Prehistory and Early Days

When understanding a subject it is helpful (and not emphasized enough in CS) to have a picture of the development of ideas.


An important precursor of separation logic is the following early paper in program logic.

A key moment is when Burstall gives a proof of a list-reversal program, which he considers unacceptably tedious, and he says `instead we will try to do better'. Note that Burstall's system is theoretically adequate, and one could have probably proved a completeness theorem for it, etc, etc... but it wasn't good enough for him . Burstall then goes on to define "distinct non-repreating list systems" (dnrl's), which are not dissimilar to the specialized abstract domains used in heap analysis tools in the 2000s. He observes that computation steps which alter one component of a dnrl automatically leave the other components unchanged, and this short-circuits nasty aliasing problems that became problematic in subsequent proof techniques for pointers, allowing proofs to become considerably shorter.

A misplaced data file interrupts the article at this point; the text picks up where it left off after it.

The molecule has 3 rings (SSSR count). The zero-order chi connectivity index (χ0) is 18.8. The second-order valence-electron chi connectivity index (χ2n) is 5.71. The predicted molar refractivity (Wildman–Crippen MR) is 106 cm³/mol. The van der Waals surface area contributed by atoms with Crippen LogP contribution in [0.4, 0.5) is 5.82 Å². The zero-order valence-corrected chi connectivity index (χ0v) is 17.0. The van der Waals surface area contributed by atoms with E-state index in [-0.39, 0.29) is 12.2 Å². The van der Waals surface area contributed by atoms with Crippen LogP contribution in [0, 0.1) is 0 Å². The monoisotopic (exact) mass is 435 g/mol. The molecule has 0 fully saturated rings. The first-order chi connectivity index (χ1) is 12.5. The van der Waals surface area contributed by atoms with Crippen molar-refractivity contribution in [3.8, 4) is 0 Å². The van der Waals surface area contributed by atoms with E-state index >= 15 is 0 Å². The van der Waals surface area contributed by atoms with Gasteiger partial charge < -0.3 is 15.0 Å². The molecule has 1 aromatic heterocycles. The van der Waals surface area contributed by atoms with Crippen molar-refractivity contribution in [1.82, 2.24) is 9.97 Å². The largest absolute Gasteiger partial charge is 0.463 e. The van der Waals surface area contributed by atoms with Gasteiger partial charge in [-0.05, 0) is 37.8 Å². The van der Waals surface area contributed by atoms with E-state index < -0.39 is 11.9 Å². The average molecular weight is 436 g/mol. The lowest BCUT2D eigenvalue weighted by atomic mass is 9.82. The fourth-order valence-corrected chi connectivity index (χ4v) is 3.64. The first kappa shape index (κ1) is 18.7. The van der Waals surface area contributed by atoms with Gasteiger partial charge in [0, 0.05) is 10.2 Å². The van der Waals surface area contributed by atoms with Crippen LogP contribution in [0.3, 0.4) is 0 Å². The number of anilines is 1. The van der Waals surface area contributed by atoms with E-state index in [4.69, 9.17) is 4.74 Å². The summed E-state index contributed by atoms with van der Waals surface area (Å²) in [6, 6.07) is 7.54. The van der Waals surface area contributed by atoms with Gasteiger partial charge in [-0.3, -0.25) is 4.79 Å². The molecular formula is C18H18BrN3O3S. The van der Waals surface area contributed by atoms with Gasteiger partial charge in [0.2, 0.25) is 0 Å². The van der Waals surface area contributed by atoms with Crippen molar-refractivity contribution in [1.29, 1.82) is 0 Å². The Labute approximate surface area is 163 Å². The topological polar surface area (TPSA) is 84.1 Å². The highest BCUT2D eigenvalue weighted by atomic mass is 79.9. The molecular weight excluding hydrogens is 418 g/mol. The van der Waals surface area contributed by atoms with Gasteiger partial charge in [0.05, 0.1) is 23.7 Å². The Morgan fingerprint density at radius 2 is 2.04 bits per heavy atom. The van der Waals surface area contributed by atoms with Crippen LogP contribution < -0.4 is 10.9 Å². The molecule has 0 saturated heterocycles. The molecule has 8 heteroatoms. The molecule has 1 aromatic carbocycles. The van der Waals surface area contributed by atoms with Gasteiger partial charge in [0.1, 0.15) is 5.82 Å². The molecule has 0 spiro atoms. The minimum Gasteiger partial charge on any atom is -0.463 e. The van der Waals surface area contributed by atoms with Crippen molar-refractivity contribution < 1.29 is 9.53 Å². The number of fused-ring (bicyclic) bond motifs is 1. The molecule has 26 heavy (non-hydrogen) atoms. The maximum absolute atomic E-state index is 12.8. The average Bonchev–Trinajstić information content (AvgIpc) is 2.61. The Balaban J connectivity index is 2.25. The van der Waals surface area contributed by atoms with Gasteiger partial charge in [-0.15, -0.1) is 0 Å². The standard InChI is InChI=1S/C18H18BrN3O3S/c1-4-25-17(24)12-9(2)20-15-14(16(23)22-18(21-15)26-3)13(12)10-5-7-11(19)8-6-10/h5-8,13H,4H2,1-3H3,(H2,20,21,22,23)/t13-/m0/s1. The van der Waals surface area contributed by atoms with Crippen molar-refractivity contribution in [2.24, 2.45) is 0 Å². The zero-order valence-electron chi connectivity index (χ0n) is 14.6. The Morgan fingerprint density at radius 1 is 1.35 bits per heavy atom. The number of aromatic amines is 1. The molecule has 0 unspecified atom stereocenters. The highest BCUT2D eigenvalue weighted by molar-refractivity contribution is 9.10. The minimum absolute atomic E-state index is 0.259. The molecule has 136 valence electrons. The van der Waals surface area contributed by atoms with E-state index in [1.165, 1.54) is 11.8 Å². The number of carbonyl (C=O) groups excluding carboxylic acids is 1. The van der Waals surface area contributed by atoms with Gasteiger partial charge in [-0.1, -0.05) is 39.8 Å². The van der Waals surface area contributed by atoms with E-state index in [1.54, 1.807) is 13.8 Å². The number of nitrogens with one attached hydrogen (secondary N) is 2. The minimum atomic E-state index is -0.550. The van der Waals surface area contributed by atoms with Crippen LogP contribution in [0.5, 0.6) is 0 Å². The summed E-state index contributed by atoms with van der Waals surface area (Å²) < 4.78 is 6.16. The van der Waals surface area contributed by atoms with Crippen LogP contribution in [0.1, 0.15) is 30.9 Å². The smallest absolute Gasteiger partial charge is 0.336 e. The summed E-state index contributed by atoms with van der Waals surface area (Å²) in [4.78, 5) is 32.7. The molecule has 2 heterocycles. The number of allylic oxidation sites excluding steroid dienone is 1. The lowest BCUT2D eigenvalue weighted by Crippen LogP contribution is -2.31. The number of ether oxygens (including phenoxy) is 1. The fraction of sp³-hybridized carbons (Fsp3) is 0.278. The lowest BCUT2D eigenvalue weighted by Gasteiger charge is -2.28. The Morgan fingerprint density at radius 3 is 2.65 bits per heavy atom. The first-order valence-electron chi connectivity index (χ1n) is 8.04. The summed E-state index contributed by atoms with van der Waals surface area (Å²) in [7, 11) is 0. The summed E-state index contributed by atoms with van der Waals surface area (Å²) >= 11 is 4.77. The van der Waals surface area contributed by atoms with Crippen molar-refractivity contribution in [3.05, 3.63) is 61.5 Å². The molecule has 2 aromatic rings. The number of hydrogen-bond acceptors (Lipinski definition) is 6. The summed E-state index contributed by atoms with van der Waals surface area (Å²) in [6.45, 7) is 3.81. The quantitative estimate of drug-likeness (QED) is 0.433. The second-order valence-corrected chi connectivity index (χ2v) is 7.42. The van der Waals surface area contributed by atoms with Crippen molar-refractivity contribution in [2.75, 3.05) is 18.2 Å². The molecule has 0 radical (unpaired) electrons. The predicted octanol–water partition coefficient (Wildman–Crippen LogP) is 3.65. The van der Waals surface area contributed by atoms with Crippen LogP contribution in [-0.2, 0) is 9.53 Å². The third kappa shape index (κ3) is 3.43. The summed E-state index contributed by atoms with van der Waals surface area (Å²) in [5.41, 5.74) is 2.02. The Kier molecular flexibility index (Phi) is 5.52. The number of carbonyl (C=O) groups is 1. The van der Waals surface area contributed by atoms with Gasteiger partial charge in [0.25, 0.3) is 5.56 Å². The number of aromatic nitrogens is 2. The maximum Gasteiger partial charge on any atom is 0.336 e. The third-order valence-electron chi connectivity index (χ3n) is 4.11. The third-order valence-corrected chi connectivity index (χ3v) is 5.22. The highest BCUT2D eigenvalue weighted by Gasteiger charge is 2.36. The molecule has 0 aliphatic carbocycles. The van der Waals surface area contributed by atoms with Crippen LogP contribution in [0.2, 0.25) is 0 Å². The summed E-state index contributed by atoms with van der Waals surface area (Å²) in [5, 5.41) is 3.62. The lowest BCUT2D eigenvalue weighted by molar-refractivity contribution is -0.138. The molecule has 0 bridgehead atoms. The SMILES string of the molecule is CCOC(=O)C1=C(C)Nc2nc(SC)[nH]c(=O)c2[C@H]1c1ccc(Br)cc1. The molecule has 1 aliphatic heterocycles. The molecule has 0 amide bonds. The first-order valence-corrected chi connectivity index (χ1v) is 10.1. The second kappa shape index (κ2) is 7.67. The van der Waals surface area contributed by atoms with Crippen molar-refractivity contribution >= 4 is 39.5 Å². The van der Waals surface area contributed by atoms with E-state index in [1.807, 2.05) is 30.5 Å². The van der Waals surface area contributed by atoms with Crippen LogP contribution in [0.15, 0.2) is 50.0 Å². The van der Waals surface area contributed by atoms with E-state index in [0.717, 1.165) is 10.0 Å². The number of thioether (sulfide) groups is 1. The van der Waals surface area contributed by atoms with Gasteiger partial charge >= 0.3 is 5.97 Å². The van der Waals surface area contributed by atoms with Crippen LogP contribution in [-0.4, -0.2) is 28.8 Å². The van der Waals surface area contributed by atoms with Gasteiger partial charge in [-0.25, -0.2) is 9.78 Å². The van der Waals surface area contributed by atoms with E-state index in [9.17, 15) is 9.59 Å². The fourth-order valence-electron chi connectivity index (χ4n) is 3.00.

EarlyDays (last edited 2011-03-18 21:11:24 by 87)